“Strangely enough, Covid taught me about love. I helped take care of two people – one going through cancer treatment and one in palliative care. It was amazing to see the unconditional support that is available within our small Welsh communities. I shut up shop for a few months, completely stopped work – I’ve never done that in 20 years. I was very lucky to be able to afford to do it. It meant I could help with transporting a friend to cancer treatment sessions – I could totally shield and be there for her. And it was wonderful to be with my uncle when he died, to be present in the room, to be there for him and his family.”
“To be honest I stayed busy even without work – I have this rule to learn something new every day – and that’s so easy with access to google and YouTube. I also got grubby, I love gardening and growing. I joined the Future Leaders Programme with Welsh Assembly, studying women who lead with empathy – fascinating. I had never before understood or acknowledged that I have leadership qualities myself. We don’t realise the value of what we do until we stop and reflect. To be honest, it was always hard for me to take compliments without crying or feeling awkward – I’ve only just learnt that in the last two years. Future Leaders really boosted my confidence and I am now a Role Model for Welsh Assembly Government.”
Teacher and Mentor
“I qualified as a teacher a few years back. What surprises me is that how we teach has hardly changed since the industrial revolution – I teach very differently. I’m still learning, and I learn from my students. There is always still something new out there. Whatever else I do, I want to teach for the rest of my life. It keeps me humble, it keeps me inspired. My advice to anyone wanting to join education – go for it, find your passion.”
“What do I need to know first before I start teaching someone? I need to know how that person learns. Connect first, find a common denominator, then you’ll see their passion ignite. Then we have something to work with that is authentic. That’s my job as a teacher. I have a blacksmithing apprentice now. And I offer bursaries to students who can’t afford to study. Where they are born, their economic circumstances, shouldn’t starve their creativity. I started my business with a grant, a scholarship and a loan. Without those three things, I wouldn’t be here today.”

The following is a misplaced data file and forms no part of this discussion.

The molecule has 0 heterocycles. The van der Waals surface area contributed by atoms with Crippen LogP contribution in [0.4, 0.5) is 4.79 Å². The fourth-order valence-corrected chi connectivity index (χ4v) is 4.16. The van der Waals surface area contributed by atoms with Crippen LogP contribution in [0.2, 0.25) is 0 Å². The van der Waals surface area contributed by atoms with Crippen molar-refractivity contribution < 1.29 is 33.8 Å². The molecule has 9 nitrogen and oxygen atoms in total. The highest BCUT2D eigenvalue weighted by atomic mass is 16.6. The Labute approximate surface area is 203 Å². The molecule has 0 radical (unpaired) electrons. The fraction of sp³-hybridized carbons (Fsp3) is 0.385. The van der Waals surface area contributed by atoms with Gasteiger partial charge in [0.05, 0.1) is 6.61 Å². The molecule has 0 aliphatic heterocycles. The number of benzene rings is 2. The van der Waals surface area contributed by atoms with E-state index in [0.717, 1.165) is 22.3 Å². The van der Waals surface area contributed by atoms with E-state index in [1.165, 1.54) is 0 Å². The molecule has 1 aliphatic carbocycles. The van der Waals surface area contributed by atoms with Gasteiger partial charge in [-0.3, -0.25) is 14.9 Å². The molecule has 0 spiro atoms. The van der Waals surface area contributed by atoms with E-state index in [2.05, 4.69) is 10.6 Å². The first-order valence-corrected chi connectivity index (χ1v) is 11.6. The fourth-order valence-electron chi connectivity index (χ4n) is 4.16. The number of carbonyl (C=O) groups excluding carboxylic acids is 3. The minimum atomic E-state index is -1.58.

“I have a strong work ethic, I have worked since I was 13, I always made sure I had an income. But you can’t quantify art with money. I make slow art. I pride myself on being a tortoise. I crave technical proficiency. In all of my studies, I got my hands dirty, I learnt skills, I served my time. That’s why I spent 20 years of my life practising the craft of blacksmithing.”
“I studied Fine Art at Bath University in the 1990s and I saw so much conceptual bollocks – people could talk an awful lot of crap about something they hadn’t even made! If you pay someone else to make your art – what have you learned? You’ve learned how to spend money. I want something to be the best I can possibly make it. I work at the point where art and craft and design meet to create magic. It’s a beautiful marriage.”
“I abhor the snobbery of those who don’t even know their own medium very well. It’s not just about ideas, it’s time spent creating. Whether that is with voice, poetry, sculpture etc.